03. November 2014 · Comments Off · Categories: Retiring

Humbert “Bert” Lucarelli, renowned oboist and professor of oboe at The Hartt School, will retire at the end of the 2014–2015 academic year after 47 years of teaching. Lucarelli joined The Hartt School’s instrumental music faculty in 1968.

Lucarelli remains a highly acclaimed oboe teacher who, in addition to his teaching at The Hartt School, has taught master classes for students all over the world. “Teaching is pivotal to my life in music,” he said recently. Lucarelli’s former students have gone on to hold prominent positions in orchestras all around the world. Throughout his lengthy tenure at Hartt, he also taught at a number of other colleges and universities, summer festivals, and oboe camps.

Lucarelli is not only a highly regarded oboe teacher but also a renowned performer, cited by The New York Times as “America’s leading oboe recitalist.” He has appeared extensively as a soloist with internationally known orchestras and chamber music groups throughout the United States, South America, Europe, Australia, and Asia. Lucarelli also has performed and recorded with some of the world’s leading conductors, including Leonard Bernstein, Arthur Fiedler, Kirill Kondrashin, Josef Krips, James Levine, Dimitri Mitropoulos, Artur Rodzinski, Sir Georg Solti, Leopold Stokowski, and Igor Stravinsky. Pulitzer Prize and Grammy Award winning composer John Corigliano wrote an Oboe Concerto for him.

Lucarelli appears on recordings for Koch International, Vox, BMG Classics, Well-Tempered, Stradivari, and Special Music.

He is the recipient of a Solo Recitalist Fellowship, Consortium Commissioning and Music Recording Grant from the National Endowment for the Arts, and recently has been named an Honorary Member of The International Double Reed Society.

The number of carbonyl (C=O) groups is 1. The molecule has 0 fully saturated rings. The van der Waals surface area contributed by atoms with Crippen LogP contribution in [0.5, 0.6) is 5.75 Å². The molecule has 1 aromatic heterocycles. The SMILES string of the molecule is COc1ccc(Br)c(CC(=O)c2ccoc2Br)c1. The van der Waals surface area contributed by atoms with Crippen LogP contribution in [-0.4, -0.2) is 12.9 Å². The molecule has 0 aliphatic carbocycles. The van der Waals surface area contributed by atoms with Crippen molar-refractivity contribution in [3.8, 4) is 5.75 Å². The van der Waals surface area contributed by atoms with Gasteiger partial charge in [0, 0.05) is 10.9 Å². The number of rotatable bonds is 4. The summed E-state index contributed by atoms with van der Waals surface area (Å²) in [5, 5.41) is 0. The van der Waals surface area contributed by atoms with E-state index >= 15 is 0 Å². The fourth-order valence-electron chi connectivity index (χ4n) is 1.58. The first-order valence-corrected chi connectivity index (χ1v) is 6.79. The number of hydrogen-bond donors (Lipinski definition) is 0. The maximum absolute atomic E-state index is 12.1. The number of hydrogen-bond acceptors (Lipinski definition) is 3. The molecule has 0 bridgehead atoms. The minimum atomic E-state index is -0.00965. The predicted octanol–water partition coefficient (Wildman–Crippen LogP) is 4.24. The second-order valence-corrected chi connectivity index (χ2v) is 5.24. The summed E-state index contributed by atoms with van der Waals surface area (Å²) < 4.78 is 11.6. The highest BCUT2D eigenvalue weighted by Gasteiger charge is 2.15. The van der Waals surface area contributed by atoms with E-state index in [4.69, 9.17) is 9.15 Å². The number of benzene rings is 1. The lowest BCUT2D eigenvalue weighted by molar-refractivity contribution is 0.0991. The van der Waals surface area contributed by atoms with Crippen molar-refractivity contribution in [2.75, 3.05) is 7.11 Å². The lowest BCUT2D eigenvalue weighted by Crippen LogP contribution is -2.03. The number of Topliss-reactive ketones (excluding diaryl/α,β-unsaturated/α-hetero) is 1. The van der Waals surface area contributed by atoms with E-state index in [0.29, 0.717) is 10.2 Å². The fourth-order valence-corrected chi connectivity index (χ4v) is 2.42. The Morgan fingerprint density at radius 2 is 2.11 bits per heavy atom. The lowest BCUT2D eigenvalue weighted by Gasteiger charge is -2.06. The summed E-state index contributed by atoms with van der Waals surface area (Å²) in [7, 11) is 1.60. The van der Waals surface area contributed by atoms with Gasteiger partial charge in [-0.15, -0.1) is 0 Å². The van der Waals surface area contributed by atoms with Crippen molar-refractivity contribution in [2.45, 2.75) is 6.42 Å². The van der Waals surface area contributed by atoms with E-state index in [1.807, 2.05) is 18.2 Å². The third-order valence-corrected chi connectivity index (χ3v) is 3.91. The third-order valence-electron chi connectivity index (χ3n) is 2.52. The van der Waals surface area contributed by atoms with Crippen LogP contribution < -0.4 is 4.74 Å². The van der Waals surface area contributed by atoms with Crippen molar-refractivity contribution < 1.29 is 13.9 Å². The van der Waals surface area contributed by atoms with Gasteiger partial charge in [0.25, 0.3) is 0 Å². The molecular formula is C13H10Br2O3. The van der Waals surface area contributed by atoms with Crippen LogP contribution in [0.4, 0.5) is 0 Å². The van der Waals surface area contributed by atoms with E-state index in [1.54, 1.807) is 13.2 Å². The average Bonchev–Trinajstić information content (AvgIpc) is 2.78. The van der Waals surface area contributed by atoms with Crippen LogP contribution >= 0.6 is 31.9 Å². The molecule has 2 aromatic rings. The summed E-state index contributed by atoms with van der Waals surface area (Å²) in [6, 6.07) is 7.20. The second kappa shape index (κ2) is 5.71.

Lucarelli earned a Bachelor of Music degree from Chicago Musical College of Roosevelt University.

“Bert Lucarelli will forever be remembered as one of our very best artist/teachers,” said Hartt School Acting Dean T. Clark Saunders. “He inspired a great number of Hartt students to go on to highly successful performing and teaching careers.”

A search for Lucarelli’s replacement will begin immediately.

Found here.

03. November 2014 · Comments Off · Categories: Asked Online

Asked online:

Q: How do you play Star Wars on oboe?

A: The piece is in “Team Woodwind” for Oboe but the notes are a follows on paper:
GG C G FEG C G FED C G FEF D GGG C G FED C G FED C G FEF D GG A AFEDC CDE DA B.

and

Q: How do you play bad romance on the oboe?

A: With your mouth and fingers

and then there’s the old “Which is easier?” question:

Q: Is it harder to play the oboe or the bassoon?

A: probly oboes but it depends on you, oboeist tend to need thin fingers unlike bassoonists who need larger hands to reach keys. Bassoons also have a wider reed which is easier to work with

03. November 2014 · Comments Off · Categories: Read Online

I would strongly suggest that you test your potential Oboe student’s ability to match pitch. I always say to my students they have to match pitch perfectly to play instruments like the Oboe and French Horn because it’s very easy to play the wrong note if you cannot hear it beforehand.

Well, yes, perhaps … but for rather different reasons, don’t you think? French hornists can play different notes with the same fingering, while we don’t. We just have a pesky reed and we can do a good amount of pitch bending with the things sometimes.

Still, I DO have my students match my tuner sometimes: I play a note on the tuner and tell them to continue to play even when I switch it over to tuning mode. Then I put the tuner on the stand (as they are still playing) to show them how close they managed to get. Most are pretty good at this, but some have to work on it for a while.

But maybe some of you disagree. Do you think it’s very easy to play the wrong note on oboe? I think it’s more of playing an out-of-tune note (as long as the fingering is correct, that is).

03. November 2014 · Comments Off · Categories: TQOD

I need an oboe ASAP.